Ever long for "the good old days?" I know that some of you do. You remember that public support for law enforcement was more apparent way back when in the 1970s. That may be true. But before you decide to switch places with yesterday's cop, it's important for you to know that you have much better tools and tactics than we did 30 years ago.
Let's look at four common police operations and talk about how they would have been handled differently and with different equipment 30 years ago.
Take a warm, loving look at the digital radio on your belt. Think about all the times you use it during the day. Your radio is your constant companion. It gives you information; it lets you disseminate information to your fellow officers; and you can use it to ask for backup or to call in a full "cavalry charge" when you need help.
In 1976, cops didn't have belt radios. So picture yourself working alone, or with just one partner. You answer a call to the fifth floor of some dump. On arrival, you use your car radio to let communications know that you have arrived. You then lock your car door, and you walk away from your only communications tool, the radio that is built into the dashboard of your patrol unit.
The building has "problem" written all over it. So you enter it cautiously, looking over the seedy types in the lobby. This fire trap looks like it was built back when inventor Elisha Otis was still alive. (Hint: He died in 1861.) The elevator looks like Elisha personally built it, and it's only big enough to hold a couple of six-year-old kids. So, you hike up the stairs.
Fifth floor. You hear the ruckus. You knock on the door. The sobbing, bloody wife opens it and bids you welcome. You enter and confront: the drunken Heavyweight Champion of the World.
The game is now afoot. But you are not. You are suddenly on your butt. You look up in time to see your partner flying through the air on his way to the north wall.
You're in trouble and you need backup. But remember, this is 30 years ago and your only radio is in the parking lot. Backup isn't coming unless some helpful citizen dials "0" and asks for the police. That's right, we didn't even have 911 service. You called the same operator that you called for directory assistance to call the cops.
OK. Enough about radios. Let's talk about the other tools that would not be on your belt 30 years ago.
This guy you're fighting is out of control. And he's real big and strong. You need a less-lethal option.
So you draw your beaver-tail sap-32 ounces of lead tightly packed into the business end of a flexible leather implement-or maybe you draw your straight hickory stick. Thirty years ago, we didn't have OC spray. We didn't have Tasers on our belts. We didn't even have side-handle batons, collapsible batons, or nunchakus.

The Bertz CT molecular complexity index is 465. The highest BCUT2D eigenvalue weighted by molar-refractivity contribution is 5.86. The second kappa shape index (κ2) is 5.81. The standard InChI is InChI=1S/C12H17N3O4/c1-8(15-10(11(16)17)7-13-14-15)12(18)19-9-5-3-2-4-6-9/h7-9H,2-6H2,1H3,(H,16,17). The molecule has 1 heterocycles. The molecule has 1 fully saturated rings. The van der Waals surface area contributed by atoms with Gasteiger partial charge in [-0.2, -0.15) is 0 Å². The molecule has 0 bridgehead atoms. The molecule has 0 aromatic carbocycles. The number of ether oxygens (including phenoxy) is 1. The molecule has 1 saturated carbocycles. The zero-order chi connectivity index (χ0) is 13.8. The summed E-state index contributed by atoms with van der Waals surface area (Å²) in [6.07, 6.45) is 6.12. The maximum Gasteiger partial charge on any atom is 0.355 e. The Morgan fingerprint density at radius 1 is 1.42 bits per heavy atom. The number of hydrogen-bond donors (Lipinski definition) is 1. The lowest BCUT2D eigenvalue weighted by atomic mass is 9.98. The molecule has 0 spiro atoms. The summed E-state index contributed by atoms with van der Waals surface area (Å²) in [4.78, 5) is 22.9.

So back then if your impact weapons didn't work, you had to go hands on with the guy. Often that meant the "bar-arm strangle" across the throat. That sometimes worked.
But if it didn't work and you didn't have backup, then you might face a situation so dangerous that you could end up trying to stop the guy with your six-shot .38, with 158-grain ball ammo.
Years ago, David Boyd, then-director of the Science and Technology Division of the National Institute of Justice, famously said, "Police still have the same choices Wyatt Earp had. They can talk a subject into cooperating, they can beat him into submission, or they can shoot him. What police need are better alternatives."
Today, we have those alternatives. We've got all kinds of neat "stuff" that our predecessors only dreamed of. Just turn through the pages of this magazine and you'll find a variety of modern equipment options that simply did not exist 30 years ago at the time of the scenario above.
The radio on your belt is a life saver. Need a little assistance? You can get all the cops in the entire county on the way at the push of a button.
Need to take down that drunken heavyweight champion? The fifth-generation Taser, the X-26, is likely your best bet. It'll let you stand back several yards and take care of business without getting your uniform dirty. You can even use the built-in video camera to record the whole incident so that you can later prove to your boss, the judge, the jury, the ACLU, and the media that you're not such a bad cop after all.
As for the bar-arm strangle, now you've got the LVNR (lateral vascular neck restraint) or the carotid control hold, and they are faster, safer, and more effective.